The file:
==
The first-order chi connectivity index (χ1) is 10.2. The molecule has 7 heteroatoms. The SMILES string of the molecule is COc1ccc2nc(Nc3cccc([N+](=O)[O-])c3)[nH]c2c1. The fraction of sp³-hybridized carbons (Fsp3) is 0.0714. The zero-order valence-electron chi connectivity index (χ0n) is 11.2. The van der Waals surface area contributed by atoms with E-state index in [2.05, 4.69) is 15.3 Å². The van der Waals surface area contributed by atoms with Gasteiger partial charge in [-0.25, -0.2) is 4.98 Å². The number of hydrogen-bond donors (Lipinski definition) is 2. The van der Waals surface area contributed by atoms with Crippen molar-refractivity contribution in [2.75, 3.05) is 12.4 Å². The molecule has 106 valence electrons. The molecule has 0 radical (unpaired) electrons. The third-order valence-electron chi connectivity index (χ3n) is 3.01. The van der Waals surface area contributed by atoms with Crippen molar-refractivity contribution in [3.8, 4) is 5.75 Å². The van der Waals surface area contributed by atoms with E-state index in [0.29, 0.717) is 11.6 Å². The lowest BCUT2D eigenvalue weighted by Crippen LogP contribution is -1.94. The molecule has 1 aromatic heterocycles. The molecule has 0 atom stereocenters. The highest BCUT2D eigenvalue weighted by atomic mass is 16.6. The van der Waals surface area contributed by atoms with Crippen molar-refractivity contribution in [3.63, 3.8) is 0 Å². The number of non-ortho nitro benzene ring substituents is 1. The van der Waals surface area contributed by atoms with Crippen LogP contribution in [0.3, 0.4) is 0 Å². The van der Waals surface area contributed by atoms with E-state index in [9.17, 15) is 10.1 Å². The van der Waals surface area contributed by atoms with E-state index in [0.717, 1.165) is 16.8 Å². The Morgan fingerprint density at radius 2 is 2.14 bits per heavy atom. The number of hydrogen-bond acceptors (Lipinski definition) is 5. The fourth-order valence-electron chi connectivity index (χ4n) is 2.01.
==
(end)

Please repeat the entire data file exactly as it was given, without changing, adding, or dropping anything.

The first-order chi connectivity index (χ1) is 10.2. The molecule has 7 heteroatoms. The SMILES string of the molecule is COc1ccc2nc(Nc3cccc([N+](=O)[O-])c3)[nH]c2c1. The fraction of sp³-hybridized carbons (Fsp3) is 0.0714. The zero-order valence-electron chi connectivity index (χ0n) is 11.2. The van der Waals surface area contributed by atoms with E-state index in [2.05, 4.69) is 15.3 Å². The van der Waals surface area contributed by atoms with Gasteiger partial charge in [-0.25, -0.2) is 4.98 Å². The number of hydrogen-bond donors (Lipinski definition) is 2. The van der Waals surface area contributed by atoms with Crippen molar-refractivity contribution in [2.75, 3.05) is 12.4 Å². The molecule has 106 valence electrons. The molecule has 0 radical (unpaired) electrons. The third-order valence-electron chi connectivity index (χ3n) is 3.01. The van der Waals surface area contributed by atoms with Crippen molar-refractivity contribution in [3.8, 4) is 5.75 Å². The van der Waals surface area contributed by atoms with E-state index in [0.29, 0.717) is 11.6 Å². The lowest BCUT2D eigenvalue weighted by Crippen LogP contribution is -1.94. The molecule has 1 aromatic heterocycles. The molecule has 0 atom stereocenters. The highest BCUT2D eigenvalue weighted by atomic mass is 16.6. The van der Waals surface area contributed by atoms with Crippen molar-refractivity contribution in [3.63, 3.8) is 0 Å². The number of non-ortho nitro benzene ring substituents is 1. The van der Waals surface area contributed by atoms with Crippen LogP contribution in [0.3, 0.4) is 0 Å². The van der Waals surface area contributed by atoms with E-state index in [9.17, 15) is 10.1 Å². The van der Waals surface area contributed by atoms with E-state index in [0.717, 1.165) is 16.8 Å². The Morgan fingerprint density at radius 2 is 2.14 bits per heavy atom. The number of hydrogen-bond acceptors (Lipinski definition) is 5. The fourth-order valence-electron chi connectivity index (χ4n) is 2.01.